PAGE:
Check out the traditional Thanksgiving in Puerto Rico in the following video:
During Thanksgiving, the whole family gathers and spends the day together putting up the Christmas tree and decorations before dinner is served.
For Puerto Ricans Thanksgiving is when Christmas officially starts!
On the Island, Christmas lasts around 45 days, beginning on Thanksgiving up to the middle of January.
December 24 is another family gathering holiday.
On Christmas eve, Puerto Ricans gather with family for a party with music and food.
One of the ways Puerto Ricans celebrate Christmas is with “parrandas” — which is the Puerto Rican version of caroling.
Puerto Ricans gather in front of a house with instruments like tambourines, maracas, cuatros, and more to sing aguinaldos (traditional Christmas songs).
The difference is that a parranda is more like surprise caroling, usually after midnight. The parranderos assemble as quietly as possible before breaking into song and waking up the household.
Below is a video of a Puerto Rican parranda:
Pretty much like every other holiday, this is a family gathering day. On this day Puerto Ricans spend it as a family exchanging and enjoying gifts.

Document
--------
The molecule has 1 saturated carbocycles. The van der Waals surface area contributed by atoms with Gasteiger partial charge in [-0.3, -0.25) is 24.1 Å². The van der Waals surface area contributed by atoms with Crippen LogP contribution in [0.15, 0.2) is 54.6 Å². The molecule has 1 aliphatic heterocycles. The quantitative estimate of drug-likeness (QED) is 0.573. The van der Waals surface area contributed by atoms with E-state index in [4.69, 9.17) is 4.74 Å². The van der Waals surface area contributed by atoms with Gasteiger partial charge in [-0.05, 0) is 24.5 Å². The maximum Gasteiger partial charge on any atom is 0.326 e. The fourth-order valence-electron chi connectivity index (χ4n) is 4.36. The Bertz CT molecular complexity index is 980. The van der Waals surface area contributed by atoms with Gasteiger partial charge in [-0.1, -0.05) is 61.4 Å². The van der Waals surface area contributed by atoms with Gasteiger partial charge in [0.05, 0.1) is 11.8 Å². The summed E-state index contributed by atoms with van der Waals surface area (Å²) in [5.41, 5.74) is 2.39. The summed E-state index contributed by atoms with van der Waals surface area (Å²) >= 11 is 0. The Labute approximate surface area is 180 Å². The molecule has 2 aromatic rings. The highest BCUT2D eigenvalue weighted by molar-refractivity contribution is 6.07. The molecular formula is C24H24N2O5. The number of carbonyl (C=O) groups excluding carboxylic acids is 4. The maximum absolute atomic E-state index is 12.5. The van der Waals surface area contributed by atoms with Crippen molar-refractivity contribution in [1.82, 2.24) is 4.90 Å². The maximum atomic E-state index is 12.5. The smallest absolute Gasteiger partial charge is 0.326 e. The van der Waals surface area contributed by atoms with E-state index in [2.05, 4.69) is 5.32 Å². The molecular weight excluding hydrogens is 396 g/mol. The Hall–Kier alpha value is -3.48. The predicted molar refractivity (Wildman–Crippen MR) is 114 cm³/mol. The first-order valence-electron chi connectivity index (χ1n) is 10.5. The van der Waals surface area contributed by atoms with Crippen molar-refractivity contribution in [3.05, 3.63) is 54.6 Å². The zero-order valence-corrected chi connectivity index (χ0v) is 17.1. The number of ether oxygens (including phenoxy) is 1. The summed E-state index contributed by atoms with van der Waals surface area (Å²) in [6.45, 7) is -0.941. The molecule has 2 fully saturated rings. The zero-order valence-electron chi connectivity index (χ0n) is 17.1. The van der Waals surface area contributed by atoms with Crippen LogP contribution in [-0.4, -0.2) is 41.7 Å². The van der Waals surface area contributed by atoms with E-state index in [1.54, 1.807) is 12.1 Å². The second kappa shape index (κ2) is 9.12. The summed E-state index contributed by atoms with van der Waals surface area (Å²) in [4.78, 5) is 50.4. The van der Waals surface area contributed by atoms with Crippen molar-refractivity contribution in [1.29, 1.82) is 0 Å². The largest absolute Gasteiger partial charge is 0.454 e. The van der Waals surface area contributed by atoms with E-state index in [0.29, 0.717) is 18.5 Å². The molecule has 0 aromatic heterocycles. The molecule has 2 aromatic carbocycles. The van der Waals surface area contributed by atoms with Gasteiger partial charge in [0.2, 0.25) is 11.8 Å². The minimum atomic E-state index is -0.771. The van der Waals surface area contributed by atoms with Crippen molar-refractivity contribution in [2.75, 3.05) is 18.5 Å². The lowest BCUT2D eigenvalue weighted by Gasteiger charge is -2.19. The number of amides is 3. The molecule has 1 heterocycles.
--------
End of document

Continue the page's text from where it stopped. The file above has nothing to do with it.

Some families visit Old San Juan to enjoy the decorated streets.
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The 31st of December is also a day of gathering with family and close friends.
On New Year’s Eve, as midnight approaches, Puerto Ricans gather (usually with relatives) to reminisce about the year.
This is also the time of the year for Puerto Ricans to demonstrate their cooking skills and eat traditional food.
If you want to know more about Puerto Rican food, check out this article about 30 Best Puerto Rican Street Foods.
Puerto Ricans consider all of Christmas special holidays. But in addition to Christmas, the St. Johns Night and the San Sebastian street festival are very special for Puerto Rico.
Three Kings Day it’s definitely the most important holiday in Puerto Rico.
Throughout the year Puerto Rico is full of holidays that we celebrate in our own way.
Even the holidays that Puerto Rico shares with the US, Puerto Ricans celebrate those in traditional ways that represent our culture and identity.
If you’re planning to visit Puerto Rico on a specific date, be sure to read our article about the Best Times to Visit Puerto Rico.
Also, check out our article 45 Best Things To Do In Puerto Rico.
Writer at PuertoRico.com. I have lived in Puerto Rico my entire life. When I’m not writing, I work in the healthcare industry as a Quality Control Specialist. After Hurricane Maria, my teammates and I were responsible for ensuring that life support equipment reached patients in need around the island.